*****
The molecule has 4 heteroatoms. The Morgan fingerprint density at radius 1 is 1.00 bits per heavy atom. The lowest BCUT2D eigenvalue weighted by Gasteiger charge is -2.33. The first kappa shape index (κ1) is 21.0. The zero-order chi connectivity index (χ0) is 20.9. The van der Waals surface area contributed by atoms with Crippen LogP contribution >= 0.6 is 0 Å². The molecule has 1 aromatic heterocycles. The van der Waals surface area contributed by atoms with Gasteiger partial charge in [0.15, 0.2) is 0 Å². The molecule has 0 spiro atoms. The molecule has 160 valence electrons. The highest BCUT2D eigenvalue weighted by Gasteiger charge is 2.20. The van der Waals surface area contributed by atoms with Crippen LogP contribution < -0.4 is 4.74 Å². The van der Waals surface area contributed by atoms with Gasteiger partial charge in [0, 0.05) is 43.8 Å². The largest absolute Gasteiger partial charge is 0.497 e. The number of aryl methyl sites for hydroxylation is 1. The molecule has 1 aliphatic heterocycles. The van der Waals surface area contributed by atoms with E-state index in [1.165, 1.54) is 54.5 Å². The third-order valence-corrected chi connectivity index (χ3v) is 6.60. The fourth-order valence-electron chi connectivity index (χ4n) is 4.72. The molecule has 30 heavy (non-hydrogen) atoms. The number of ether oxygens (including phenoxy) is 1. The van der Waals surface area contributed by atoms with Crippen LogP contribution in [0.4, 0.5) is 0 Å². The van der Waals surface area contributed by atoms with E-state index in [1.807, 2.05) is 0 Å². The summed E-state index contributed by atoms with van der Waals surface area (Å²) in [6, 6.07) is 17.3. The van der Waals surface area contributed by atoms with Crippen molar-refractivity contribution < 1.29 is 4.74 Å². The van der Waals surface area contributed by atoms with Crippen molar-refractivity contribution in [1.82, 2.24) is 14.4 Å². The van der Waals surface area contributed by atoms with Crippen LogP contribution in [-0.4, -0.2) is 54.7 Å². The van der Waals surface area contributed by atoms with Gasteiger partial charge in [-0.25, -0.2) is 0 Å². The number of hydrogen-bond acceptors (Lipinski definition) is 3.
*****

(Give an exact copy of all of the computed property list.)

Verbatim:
The molecule has 4 heteroatoms. The Morgan fingerprint density at radius 1 is 1.00 bits per heavy atom. The lowest BCUT2D eigenvalue weighted by Gasteiger charge is -2.33. The first kappa shape index (κ1) is 21.0. The zero-order chi connectivity index (χ0) is 20.9. The van der Waals surface area contributed by atoms with Crippen LogP contribution >= 0.6 is 0 Å². The molecule has 1 aromatic heterocycles. The van der Waals surface area contributed by atoms with Gasteiger partial charge in [0.15, 0.2) is 0 Å². The molecule has 0 spiro atoms. The molecule has 160 valence electrons. The highest BCUT2D eigenvalue weighted by Gasteiger charge is 2.20. The van der Waals surface area contributed by atoms with Crippen LogP contribution < -0.4 is 4.74 Å². The van der Waals surface area contributed by atoms with Gasteiger partial charge in [0, 0.05) is 43.8 Å². The largest absolute Gasteiger partial charge is 0.497 e. The number of aryl methyl sites for hydroxylation is 1. The molecule has 1 aliphatic heterocycles. The van der Waals surface area contributed by atoms with E-state index in [1.165, 1.54) is 54.5 Å². The third-order valence-corrected chi connectivity index (χ3v) is 6.60. The fourth-order valence-electron chi connectivity index (χ4n) is 4.72. The molecule has 30 heavy (non-hydrogen) atoms. The number of ether oxygens (including phenoxy) is 1. The van der Waals surface area contributed by atoms with Crippen LogP contribution in [0.4, 0.5) is 0 Å². The van der Waals surface area contributed by atoms with E-state index in [1.807, 2.05) is 0 Å². The summed E-state index contributed by atoms with van der Waals surface area (Å²) in [6, 6.07) is 17.3. The van der Waals surface area contributed by atoms with Crippen molar-refractivity contribution < 1.29 is 4.74 Å². The van der Waals surface area contributed by atoms with Crippen molar-refractivity contribution in [1.82, 2.24) is 14.4 Å². The van der Waals surface area contributed by atoms with Crippen LogP contribution in [-0.4, -0.2) is 54.7 Å². The van der Waals surface area contributed by atoms with Gasteiger partial charge in [-0.25, -0.2) is 0 Å². The number of hydrogen-bond acceptors (Lipinski definition) is 3.